Turning Heaven into Hell and Hell into Heaven

Years ago, the philosopher Bertrand Russell took a light-hearted look at how our perspective shapes our experience when he said, “I am firm; you are obstinate; he is a pig-headed fool.”

Different people can respond to the same event, person or situation in completely different ways. We create our own interpretation and then act as if that interpretation is a fact. Some events could be seen as more inherently ‘negative’ and some as more inherently ‘positive’, but many things are certainly more ‘charge-neutral’, in and of themselves, than we might realise. It’s the meaning we give to those situations (or people) that creates the real charge.

I’ll illustrate this with an example…

Take a traffic jam – how do you tend to respond? The range will be huge.

Some people will get really angry. Their heart rate will increase, they will become tense, they might start to get angry with other drivers. They may get very stressed about the implications of the delay and perhaps carry the negativity through with them into the ensuing events of their day. Someone I met on a training course recently, said that honestly his response to a traffic jam was to be grateful to have a bit more time for himself and the chance to listen to more music. Others may feel a tiny bit disgruntled, but quickly take things in their stride – it is what it is, there is nothing that can be done about it.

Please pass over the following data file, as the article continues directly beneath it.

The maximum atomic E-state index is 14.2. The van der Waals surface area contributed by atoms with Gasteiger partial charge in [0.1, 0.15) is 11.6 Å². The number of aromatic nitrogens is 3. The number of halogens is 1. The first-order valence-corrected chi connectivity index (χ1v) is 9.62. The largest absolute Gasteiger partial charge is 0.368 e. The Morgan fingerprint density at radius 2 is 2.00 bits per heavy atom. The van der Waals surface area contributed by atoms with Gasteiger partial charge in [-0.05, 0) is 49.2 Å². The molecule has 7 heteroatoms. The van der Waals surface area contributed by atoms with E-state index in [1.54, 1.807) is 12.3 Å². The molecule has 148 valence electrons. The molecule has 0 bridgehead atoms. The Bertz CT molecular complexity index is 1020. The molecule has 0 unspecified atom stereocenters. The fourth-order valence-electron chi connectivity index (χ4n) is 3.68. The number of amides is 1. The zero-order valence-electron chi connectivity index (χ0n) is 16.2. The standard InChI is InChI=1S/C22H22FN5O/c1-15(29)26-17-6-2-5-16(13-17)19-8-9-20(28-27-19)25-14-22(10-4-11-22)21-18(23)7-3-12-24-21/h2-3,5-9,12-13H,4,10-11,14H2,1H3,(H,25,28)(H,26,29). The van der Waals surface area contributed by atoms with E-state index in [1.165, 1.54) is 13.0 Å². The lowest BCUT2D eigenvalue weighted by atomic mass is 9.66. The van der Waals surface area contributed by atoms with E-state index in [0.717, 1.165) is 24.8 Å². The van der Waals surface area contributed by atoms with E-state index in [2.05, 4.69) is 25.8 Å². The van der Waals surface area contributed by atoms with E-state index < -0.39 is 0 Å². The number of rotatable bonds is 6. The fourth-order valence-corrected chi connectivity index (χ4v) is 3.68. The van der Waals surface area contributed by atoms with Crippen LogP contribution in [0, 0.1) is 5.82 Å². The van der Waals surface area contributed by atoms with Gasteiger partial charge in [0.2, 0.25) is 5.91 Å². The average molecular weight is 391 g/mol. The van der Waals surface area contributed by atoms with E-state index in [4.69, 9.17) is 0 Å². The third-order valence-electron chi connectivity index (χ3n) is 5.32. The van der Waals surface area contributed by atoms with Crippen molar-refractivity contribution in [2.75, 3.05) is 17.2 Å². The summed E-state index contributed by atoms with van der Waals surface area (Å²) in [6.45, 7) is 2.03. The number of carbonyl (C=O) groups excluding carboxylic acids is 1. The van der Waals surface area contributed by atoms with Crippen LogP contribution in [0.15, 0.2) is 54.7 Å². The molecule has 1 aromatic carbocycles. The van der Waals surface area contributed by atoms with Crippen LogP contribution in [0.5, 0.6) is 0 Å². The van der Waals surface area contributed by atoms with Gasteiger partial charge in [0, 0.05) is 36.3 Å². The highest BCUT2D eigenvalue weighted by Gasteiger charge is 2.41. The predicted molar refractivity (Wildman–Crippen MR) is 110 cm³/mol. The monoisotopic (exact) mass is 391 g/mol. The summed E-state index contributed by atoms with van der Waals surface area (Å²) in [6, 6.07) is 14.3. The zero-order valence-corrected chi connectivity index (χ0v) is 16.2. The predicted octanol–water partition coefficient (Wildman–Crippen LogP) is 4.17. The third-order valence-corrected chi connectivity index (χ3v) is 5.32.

The traffic jam clearly has no inherent, universal level of negativity or positivity. It is neither good, nor bad, it just ‘is’. The meaning we attribute to it turns it into a ‘good’ or ‘bad’ situation.

How you respond to things will affect your mental state, your internal feelings, your physiology, your actions. It can affect how you are the rest of the day. It can affect how you interact with others.

You can choose meanings

When we interpret an event, it can feel like it is a solid fact, not a perception. When we remember that meaning is plastic, we can consider if there is another way of interpreting a situation.

Today, notice how you are interpreting things. Could you become more flexible with these interpretations and reframe in a way that is more helpful to you, others and the situation?

Ask yourself: ‘Where does my current interpretation lead?’ ‘Does it lead to suffering or happiness?’

If it leads to suffering, then ask yourself:

  1. ‘How else could I view this?’
  2. ‘This might not be perfect, but what could be good about it?’

It is amazing how much difference making empowering interpretations can make. I’ll leave you with a wonderful example of reframing:

“Remember that not getting what you want is sometimes a wonderful stroke of luck.” Dalai Lama

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